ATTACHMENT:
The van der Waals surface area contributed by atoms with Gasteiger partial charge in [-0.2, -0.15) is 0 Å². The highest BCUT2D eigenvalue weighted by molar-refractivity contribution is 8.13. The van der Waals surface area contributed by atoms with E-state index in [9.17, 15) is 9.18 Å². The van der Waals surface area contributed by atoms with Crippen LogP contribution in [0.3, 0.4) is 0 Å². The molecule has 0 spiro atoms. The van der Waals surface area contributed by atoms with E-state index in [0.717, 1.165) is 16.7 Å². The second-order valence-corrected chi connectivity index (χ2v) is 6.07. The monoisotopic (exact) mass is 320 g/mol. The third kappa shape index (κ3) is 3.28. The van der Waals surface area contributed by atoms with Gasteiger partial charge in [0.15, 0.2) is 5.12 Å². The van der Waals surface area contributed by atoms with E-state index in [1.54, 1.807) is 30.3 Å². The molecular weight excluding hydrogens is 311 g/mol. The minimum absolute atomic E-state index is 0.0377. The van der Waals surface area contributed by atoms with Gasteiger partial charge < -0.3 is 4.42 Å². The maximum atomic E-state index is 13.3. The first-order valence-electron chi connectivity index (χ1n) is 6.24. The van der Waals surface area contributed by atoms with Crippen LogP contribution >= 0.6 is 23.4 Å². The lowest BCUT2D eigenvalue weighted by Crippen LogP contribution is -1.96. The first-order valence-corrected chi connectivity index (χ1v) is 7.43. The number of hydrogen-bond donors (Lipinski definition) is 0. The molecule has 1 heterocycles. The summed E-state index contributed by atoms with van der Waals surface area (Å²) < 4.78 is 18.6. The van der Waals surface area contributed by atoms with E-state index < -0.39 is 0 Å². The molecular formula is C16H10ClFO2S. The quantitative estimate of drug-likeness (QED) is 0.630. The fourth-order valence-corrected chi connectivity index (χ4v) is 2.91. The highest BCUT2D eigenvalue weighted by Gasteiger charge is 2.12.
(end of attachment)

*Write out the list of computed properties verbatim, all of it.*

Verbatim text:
The van der Waals surface area contributed by atoms with Gasteiger partial charge in [-0.2, -0.15) is 0 Å². The highest BCUT2D eigenvalue weighted by molar-refractivity contribution is 8.13. The van der Waals surface area contributed by atoms with E-state index in [9.17, 15) is 9.18 Å². The van der Waals surface area contributed by atoms with Crippen LogP contribution in [0.3, 0.4) is 0 Å². The molecule has 0 spiro atoms. The van der Waals surface area contributed by atoms with E-state index in [0.717, 1.165) is 16.7 Å². The second-order valence-corrected chi connectivity index (χ2v) is 6.07. The monoisotopic (exact) mass is 320 g/mol. The third kappa shape index (κ3) is 3.28. The van der Waals surface area contributed by atoms with Gasteiger partial charge in [0.15, 0.2) is 5.12 Å². The van der Waals surface area contributed by atoms with E-state index in [1.54, 1.807) is 30.3 Å². The molecular weight excluding hydrogens is 311 g/mol. The minimum absolute atomic E-state index is 0.0377. The van der Waals surface area contributed by atoms with Gasteiger partial charge < -0.3 is 4.42 Å². The maximum atomic E-state index is 13.3. The first-order valence-electron chi connectivity index (χ1n) is 6.24. The van der Waals surface area contributed by atoms with Crippen LogP contribution >= 0.6 is 23.4 Å². The lowest BCUT2D eigenvalue weighted by Crippen LogP contribution is -1.96. The first-order valence-corrected chi connectivity index (χ1v) is 7.43. The number of hydrogen-bond donors (Lipinski definition) is 0. The molecule has 1 heterocycles. The summed E-state index contributed by atoms with van der Waals surface area (Å²) < 4.78 is 18.6. The van der Waals surface area contributed by atoms with E-state index < -0.39 is 0 Å². The molecular formula is C16H10ClFO2S. The quantitative estimate of drug-likeness (QED) is 0.630. The fourth-order valence-corrected chi connectivity index (χ4v) is 2.91. The highest BCUT2D eigenvalue weighted by Gasteiger charge is 2.12.